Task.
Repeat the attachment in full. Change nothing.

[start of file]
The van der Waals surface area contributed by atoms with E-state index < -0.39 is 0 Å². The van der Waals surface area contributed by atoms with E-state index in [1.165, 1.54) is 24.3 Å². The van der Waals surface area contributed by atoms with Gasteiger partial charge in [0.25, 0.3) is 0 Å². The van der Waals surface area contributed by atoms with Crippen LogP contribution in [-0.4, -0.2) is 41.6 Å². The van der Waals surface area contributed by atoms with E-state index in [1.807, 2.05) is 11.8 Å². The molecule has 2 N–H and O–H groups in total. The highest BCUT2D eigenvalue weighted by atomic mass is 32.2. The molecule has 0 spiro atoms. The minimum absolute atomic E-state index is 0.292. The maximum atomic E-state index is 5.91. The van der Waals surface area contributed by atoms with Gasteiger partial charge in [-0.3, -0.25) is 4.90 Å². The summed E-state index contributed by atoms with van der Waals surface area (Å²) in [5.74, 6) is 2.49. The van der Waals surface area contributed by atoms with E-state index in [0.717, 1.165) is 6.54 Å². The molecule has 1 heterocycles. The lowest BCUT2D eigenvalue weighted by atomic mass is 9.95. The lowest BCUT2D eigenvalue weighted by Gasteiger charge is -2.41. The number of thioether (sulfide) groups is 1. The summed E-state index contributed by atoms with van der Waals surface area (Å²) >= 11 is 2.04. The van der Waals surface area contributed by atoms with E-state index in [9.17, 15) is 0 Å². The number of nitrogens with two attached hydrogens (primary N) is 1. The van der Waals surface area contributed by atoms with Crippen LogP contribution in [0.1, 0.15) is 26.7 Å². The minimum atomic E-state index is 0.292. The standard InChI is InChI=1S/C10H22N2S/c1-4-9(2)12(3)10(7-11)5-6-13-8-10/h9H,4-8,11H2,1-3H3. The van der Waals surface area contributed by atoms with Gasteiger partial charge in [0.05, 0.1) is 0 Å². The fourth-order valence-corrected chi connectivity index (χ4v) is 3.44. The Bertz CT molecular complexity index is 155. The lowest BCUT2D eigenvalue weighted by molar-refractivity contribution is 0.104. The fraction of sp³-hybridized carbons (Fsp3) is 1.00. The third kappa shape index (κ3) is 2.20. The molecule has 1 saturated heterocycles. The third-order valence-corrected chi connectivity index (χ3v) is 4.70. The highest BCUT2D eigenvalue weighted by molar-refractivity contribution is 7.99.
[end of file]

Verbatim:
The van der Waals surface area contributed by atoms with E-state index < -0.39 is 0 Å². The van der Waals surface area contributed by atoms with E-state index in [1.165, 1.54) is 24.3 Å². The van der Waals surface area contributed by atoms with Gasteiger partial charge in [0.25, 0.3) is 0 Å². The van der Waals surface area contributed by atoms with Crippen LogP contribution in [-0.4, -0.2) is 41.6 Å². The van der Waals surface area contributed by atoms with E-state index in [1.807, 2.05) is 11.8 Å². The molecule has 2 N–H and O–H groups in total. The highest BCUT2D eigenvalue weighted by atomic mass is 32.2. The molecule has 0 spiro atoms. The minimum absolute atomic E-state index is 0.292. The maximum atomic E-state index is 5.91. The van der Waals surface area contributed by atoms with Gasteiger partial charge in [-0.3, -0.25) is 4.90 Å². The summed E-state index contributed by atoms with van der Waals surface area (Å²) in [5.74, 6) is 2.49. The van der Waals surface area contributed by atoms with E-state index in [0.717, 1.165) is 6.54 Å². The molecule has 1 heterocycles. The lowest BCUT2D eigenvalue weighted by atomic mass is 9.95. The lowest BCUT2D eigenvalue weighted by Gasteiger charge is -2.41. The number of thioether (sulfide) groups is 1. The summed E-state index contributed by atoms with van der Waals surface area (Å²) >= 11 is 2.04. The van der Waals surface area contributed by atoms with E-state index in [9.17, 15) is 0 Å². The number of nitrogens with two attached hydrogens (primary N) is 1. The van der Waals surface area contributed by atoms with Crippen LogP contribution in [0.1, 0.15) is 26.7 Å². The minimum atomic E-state index is 0.292. The standard InChI is InChI=1S/C10H22N2S/c1-4-9(2)12(3)10(7-11)5-6-13-8-10/h9H,4-8,11H2,1-3H3. The van der Waals surface area contributed by atoms with Gasteiger partial charge in [0.05, 0.1) is 0 Å². The fourth-order valence-corrected chi connectivity index (χ4v) is 3.44. The Bertz CT molecular complexity index is 155. The lowest BCUT2D eigenvalue weighted by molar-refractivity contribution is 0.104. The fraction of sp³-hybridized carbons (Fsp3) is 1.00. The third kappa shape index (κ3) is 2.20. The molecule has 1 saturated heterocycles. The third-order valence-corrected chi connectivity index (χ3v) is 4.70. The highest BCUT2D eigenvalue weighted by molar-refractivity contribution is 7.99.